Gone are the days of walking up to The Peak Tram Lower Terminus in Central Hong Kong and boarding shortly after purchasing a ticket.
Today’s experience at The Peak Tram involves long queues if you don’t research how to skip them in advance. We’re talking hours long waits to ride the historic funicular railway that first opened in 1888.
We’ll cover how to minimize wait time, what to do at The Peak, and other ways to get there and back. It’s one of the best things to do in Hong Kong with kids and without.
Why the Peak Tram Is a Big Deal
Once you ride The Peak Tram, you’ll understand its significance.
The ride up to Victoria Peak from Central is a steep one. It took three years to lay the .87 miles of track. The project was considered an engineering marvel because workers hauled supplies and equipment uphill without any mechanical help.
The tram itself has undergone some transformation from a steam engine to what is now an electric motor and lighter-weight cars. A replica of the very first car can be seen up at The Peak.
The Peak Tram ride takes about a 7-8 minute ride each way. Two trams operate on the track.
How to Ride The Peak Tram
Board at The Peak Tram Lower Terminus in Central or the Upper Terminus at The Peak.
(Technically, you can board at a handful of request stops at some residential streets along the way but the tram is likely to be full and unable to stop.)
Only 120 passengers at a time can ride in the tram. Demand for the privilege has increased over the last few years.
When to Ride The Peak Tram
The Peak Tram starts running at 7 a.m., but the problem is that nothing at The Peak will be open that early.
As it can be a half-day excursion, I would plan to eat lunch or dinner up there. Sky Terrace 428 opens at 10 a.m. Shops in Hong Kong start to open at about 10:30 a.m.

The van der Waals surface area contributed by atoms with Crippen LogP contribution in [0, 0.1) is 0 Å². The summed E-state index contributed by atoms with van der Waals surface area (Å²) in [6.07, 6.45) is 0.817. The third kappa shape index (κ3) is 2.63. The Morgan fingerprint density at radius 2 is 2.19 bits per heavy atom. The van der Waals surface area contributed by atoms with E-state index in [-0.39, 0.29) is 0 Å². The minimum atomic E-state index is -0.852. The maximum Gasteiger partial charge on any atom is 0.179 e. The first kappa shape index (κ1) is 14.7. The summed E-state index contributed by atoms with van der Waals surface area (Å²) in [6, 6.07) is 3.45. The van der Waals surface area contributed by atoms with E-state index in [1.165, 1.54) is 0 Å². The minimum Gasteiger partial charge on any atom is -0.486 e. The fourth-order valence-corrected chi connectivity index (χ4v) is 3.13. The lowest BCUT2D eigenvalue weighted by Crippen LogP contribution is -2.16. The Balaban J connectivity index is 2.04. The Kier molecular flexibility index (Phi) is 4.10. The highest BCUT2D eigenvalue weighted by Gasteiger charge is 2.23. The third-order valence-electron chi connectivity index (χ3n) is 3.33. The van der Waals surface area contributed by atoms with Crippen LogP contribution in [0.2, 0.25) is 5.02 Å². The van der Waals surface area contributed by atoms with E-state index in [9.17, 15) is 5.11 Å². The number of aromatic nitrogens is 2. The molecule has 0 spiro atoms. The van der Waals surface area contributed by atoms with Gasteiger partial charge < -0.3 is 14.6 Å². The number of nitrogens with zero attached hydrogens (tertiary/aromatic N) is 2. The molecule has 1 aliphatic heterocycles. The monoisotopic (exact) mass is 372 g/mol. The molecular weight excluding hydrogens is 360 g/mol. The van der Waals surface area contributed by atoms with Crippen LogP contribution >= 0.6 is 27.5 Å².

If you’d like to hike down The Peak or take photos at the Lion’s Pavilion with fewer crowds, by all means, go early.
Lower Terminus lines start to grow after 9 a.m. Lines are also on the long side in the evening as people head up to The Peak to view the 8 p.m. Symphony of Lights show over Victoria Harbour.
The Peak Tram Lower Terminus Line
It’s impossible to entirely skip the Peak Tram Lower Terminus line, but you can skip most of it.
The outside queue pictured here is skippable, which is helpful.
What you can’t see is that this line is also across the street.
A few steps past Vin Diesel in the red kiosk above (an advertisement for Madame Tussaud’s at The Peak), is where staff members scan tickets. Just past this area awaits another queuing room that I would guess can hold enough people to fill about 3–4 trams.
Trams arrive roughly every 8 minutes, so that could be 24–32 minutes of additional wait time. As far as I know, and based on personal experience, this is the part that can’t be skipped (please advise if you know differently).
Tours and advanced purchase ticket holders enter this area before walk-ups who purchased tickets at the Lower Terminus on the day.
If you don’t buy tickets in advance, you’ll need to queue for tickets and then queue to enter. Using an Octopus card will skip the ticketing line but you’ll still queue to enter.
As you can see, it’s critical to buy tickets for The Peak Tram in advance to minimize line waiting.
There are two ways to avoid the longer queues at The Peak Tram. One is by purchasing the tickets directly through The Peak Tram, and the other is via a Klook discounted Peak Tram ticket. There are benefits to both.
Klook Peak Tram Tickets
Klook offers various bundled ticket combinations for The Peak Tram, Madame Tussauds, Sky Terrace 428, and Bubba Gump restaurant. They also have a voucher for a downhill bus. Klook tickets are a discount to retail pricing.
Select the date you’d like to visit The Peak and the time you’ll meet your tour when purchasing on Klook.
I bought a Klook Peak Tram and Sky Terrace 428 combo ticket on my most recent trip to Hong Kong. It was extremely easy to use. The one thing to note, which can be a benefit depending on how familiar you are with Hong Kong, is that Klook Peak Tram tours begin at Central Station (exit K).
A guide will walk you from Central Station to the Lower Terminus, which takes about 10-15 minutes. He or she will relay detail about the famous sights and buildings along the way, so it is a bit of a mini sightseeing tour. You’ll wear an orange Klook sticker to distinguish you from other groups and be handed your purchased ticket combination.
After entering the dedicated tour group line and having our ticket scanned, we waited for three trams to depart before entering our own. The trams were filled to maximum capacity.